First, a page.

In response to one of his petitions a report in November 1654 recommended a salary of £300 per annum, with three years’ back pay, as well as his fee as Sergeant Plumber back to 1642. As to disbursements on the late King’s behalf he was allowed £6000, which however he was to earn on the basis of one half of any discoveries of concealed lands or goods which he was able to bring in.

During this period Embree maintained contact with the Company, usually attending one Court meeting each year. On 16th December 1655 two of his apprentices, Lewes Moore and John Dison, were made free by servitude. Elected Master again in September 1656, he desired to be excused for sundry reasons and employments for the Commonwealth not permitting him; he promised to pay a fine of £5, and was freed from the obligation to serve.

In 1657/8 Embree was responsible for “taking up and relaying the leads” at Syon House, for the Earl of Northumberland, for which he was paid £130 15s 7d. This was, exceptionally, a private commission.

On Cromwell’s death in 1658 Embree took part in the funeral procession. After Richard, Cromwell’s son, succeeded his father as Lord Protector Embree’s hectic programme did not slacken. In June 1659 he, together with Edward Denely, the Sergeant at Arms, were sent to Hampton Court Palace to take account of the goods in the houses “so as there bee noe Imbezillment of them”, and to state what servants were fit to be continued to look after the house. They produced a 30 page inventory of items in each room and in the gardens – a monumental task. In the same month Embree was also instructed to prevent the removal of goods and the defacing of lodgings in Whitehall.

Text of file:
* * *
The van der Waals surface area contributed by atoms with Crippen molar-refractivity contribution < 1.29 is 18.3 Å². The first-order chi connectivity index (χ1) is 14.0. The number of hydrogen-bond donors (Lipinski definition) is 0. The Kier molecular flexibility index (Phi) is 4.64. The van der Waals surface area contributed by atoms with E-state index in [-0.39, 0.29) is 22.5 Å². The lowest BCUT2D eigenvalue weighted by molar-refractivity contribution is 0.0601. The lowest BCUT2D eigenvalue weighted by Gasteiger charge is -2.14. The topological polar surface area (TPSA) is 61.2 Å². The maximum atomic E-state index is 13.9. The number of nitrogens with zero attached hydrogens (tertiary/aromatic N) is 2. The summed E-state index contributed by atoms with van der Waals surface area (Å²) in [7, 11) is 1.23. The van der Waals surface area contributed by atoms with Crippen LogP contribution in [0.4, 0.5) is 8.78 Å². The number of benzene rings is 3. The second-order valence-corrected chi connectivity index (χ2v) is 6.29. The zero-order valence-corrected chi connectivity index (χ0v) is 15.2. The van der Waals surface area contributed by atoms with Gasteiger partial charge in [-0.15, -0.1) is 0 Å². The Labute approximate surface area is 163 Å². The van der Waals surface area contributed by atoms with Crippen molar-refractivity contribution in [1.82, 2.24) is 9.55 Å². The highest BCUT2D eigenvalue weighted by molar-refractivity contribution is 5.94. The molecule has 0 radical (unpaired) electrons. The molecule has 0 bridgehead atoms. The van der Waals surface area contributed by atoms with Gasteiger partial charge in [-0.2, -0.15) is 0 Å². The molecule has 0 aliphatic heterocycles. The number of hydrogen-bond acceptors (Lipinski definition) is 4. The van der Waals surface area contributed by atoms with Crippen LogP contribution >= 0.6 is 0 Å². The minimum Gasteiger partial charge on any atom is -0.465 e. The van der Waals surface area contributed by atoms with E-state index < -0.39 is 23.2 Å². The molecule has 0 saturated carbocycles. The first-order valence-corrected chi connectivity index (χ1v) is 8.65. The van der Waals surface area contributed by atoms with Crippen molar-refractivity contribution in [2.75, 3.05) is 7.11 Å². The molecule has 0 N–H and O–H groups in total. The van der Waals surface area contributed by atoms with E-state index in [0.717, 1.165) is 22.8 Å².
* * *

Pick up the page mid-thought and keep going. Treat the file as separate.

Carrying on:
Embree’s last apprentice, William Carredge, was bound to him on 4th October 1659.

Parliamentary papers in 1660 record: “to Mr. Embree, Surveyor-General, for the State’s houses etc, to divers others for materials, workmanship in the repair of Westminster Hall, etc, Whitehall, St. James’s, Hampton Court, Windsor, Somerset House, Greenwich and in repairing and Building several Guards [houses] for horse and foot from 1656 November 30th to 1659 October 15th: £11,676.10s.5d.”

The late years